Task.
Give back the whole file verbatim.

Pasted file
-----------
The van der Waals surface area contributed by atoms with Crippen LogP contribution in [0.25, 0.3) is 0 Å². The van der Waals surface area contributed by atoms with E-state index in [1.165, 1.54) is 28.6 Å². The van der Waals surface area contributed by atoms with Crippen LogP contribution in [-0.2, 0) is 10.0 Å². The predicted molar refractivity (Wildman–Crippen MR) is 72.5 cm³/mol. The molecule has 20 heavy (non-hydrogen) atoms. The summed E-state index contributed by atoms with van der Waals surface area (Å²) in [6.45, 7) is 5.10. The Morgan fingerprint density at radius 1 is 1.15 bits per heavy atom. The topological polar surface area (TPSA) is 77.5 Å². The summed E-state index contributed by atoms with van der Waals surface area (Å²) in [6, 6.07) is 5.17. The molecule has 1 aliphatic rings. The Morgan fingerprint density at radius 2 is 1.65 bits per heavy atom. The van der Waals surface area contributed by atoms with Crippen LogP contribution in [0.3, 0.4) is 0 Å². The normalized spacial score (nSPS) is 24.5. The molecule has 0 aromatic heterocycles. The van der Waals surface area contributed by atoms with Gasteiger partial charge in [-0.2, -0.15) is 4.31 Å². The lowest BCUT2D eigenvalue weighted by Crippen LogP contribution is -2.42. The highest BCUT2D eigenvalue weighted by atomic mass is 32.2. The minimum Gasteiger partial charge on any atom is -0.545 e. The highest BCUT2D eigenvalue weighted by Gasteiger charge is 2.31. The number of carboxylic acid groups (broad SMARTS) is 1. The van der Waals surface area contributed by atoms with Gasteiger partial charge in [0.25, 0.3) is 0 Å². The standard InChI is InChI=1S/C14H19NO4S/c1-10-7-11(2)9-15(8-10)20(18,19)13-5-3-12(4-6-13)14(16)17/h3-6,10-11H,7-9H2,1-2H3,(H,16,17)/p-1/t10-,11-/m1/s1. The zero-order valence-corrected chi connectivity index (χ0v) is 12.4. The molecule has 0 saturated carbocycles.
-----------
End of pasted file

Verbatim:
The van der Waals surface area contributed by atoms with Crippen LogP contribution in [0.25, 0.3) is 0 Å². The van der Waals surface area contributed by atoms with E-state index in [1.165, 1.54) is 28.6 Å². The van der Waals surface area contributed by atoms with Crippen LogP contribution in [-0.2, 0) is 10.0 Å². The predicted molar refractivity (Wildman–Crippen MR) is 72.5 cm³/mol. The molecule has 20 heavy (non-hydrogen) atoms. The summed E-state index contributed by atoms with van der Waals surface area (Å²) in [6.45, 7) is 5.10. The Morgan fingerprint density at radius 1 is 1.15 bits per heavy atom. The topological polar surface area (TPSA) is 77.5 Å². The summed E-state index contributed by atoms with van der Waals surface area (Å²) in [6, 6.07) is 5.17. The molecule has 1 aliphatic rings. The Morgan fingerprint density at radius 2 is 1.65 bits per heavy atom. The van der Waals surface area contributed by atoms with Crippen LogP contribution in [0.3, 0.4) is 0 Å². The normalized spacial score (nSPS) is 24.5. The molecule has 0 aromatic heterocycles. The van der Waals surface area contributed by atoms with Gasteiger partial charge in [-0.2, -0.15) is 4.31 Å². The lowest BCUT2D eigenvalue weighted by Crippen LogP contribution is -2.42. The highest BCUT2D eigenvalue weighted by atomic mass is 32.2. The minimum Gasteiger partial charge on any atom is -0.545 e. The highest BCUT2D eigenvalue weighted by Gasteiger charge is 2.31. The number of carboxylic acid groups (broad SMARTS) is 1. The van der Waals surface area contributed by atoms with Gasteiger partial charge in [0.25, 0.3) is 0 Å². The standard InChI is InChI=1S/C14H19NO4S/c1-10-7-11(2)9-15(8-10)20(18,19)13-5-3-12(4-6-13)14(16)17/h3-6,10-11H,7-9H2,1-2H3,(H,16,17)/p-1/t10-,11-/m1/s1. The zero-order valence-corrected chi connectivity index (χ0v) is 12.4. The molecule has 0 saturated carbocycles.